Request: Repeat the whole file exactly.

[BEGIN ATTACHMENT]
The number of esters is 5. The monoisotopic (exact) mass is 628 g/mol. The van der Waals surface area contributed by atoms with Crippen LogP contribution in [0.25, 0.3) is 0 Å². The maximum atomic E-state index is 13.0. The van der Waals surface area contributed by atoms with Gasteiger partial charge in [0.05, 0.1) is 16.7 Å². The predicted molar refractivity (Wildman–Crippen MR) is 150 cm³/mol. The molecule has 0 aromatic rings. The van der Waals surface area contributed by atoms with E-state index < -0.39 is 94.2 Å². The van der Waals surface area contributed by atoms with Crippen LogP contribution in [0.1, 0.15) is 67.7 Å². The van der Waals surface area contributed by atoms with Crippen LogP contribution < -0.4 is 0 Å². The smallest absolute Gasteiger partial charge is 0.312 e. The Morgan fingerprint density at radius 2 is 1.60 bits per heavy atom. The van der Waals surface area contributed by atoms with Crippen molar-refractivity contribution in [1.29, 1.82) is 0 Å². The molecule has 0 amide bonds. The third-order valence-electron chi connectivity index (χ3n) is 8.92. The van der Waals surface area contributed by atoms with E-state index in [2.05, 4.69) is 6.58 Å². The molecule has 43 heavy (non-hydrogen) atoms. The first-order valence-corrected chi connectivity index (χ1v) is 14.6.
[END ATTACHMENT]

The number of esters is 5. The monoisotopic (exact) mass is 628 g/mol. The van der Waals surface area contributed by atoms with Crippen LogP contribution in [0.25, 0.3) is 0 Å². The maximum atomic E-state index is 13.0. The van der Waals surface area contributed by atoms with Gasteiger partial charge in [0.05, 0.1) is 16.7 Å². The predicted molar refractivity (Wildman–Crippen MR) is 150 cm³/mol. The molecule has 0 aromatic rings. The van der Waals surface area contributed by atoms with E-state index < -0.39 is 94.2 Å². The van der Waals surface area contributed by atoms with Crippen LogP contribution in [0.1, 0.15) is 67.7 Å². The van der Waals surface area contributed by atoms with Crippen LogP contribution < -0.4 is 0 Å². The smallest absolute Gasteiger partial charge is 0.312 e. The Morgan fingerprint density at radius 2 is 1.60 bits per heavy atom. The van der Waals surface area contributed by atoms with Crippen molar-refractivity contribution in [1.29, 1.82) is 0 Å². The molecule has 0 amide bonds. The third-order valence-electron chi connectivity index (χ3n) is 8.92. The van der Waals surface area contributed by atoms with E-state index in [2.05, 4.69) is 6.58 Å². The molecule has 43 heavy (non-hydrogen) atoms. The first-order valence-corrected chi connectivity index (χ1v) is 14.6.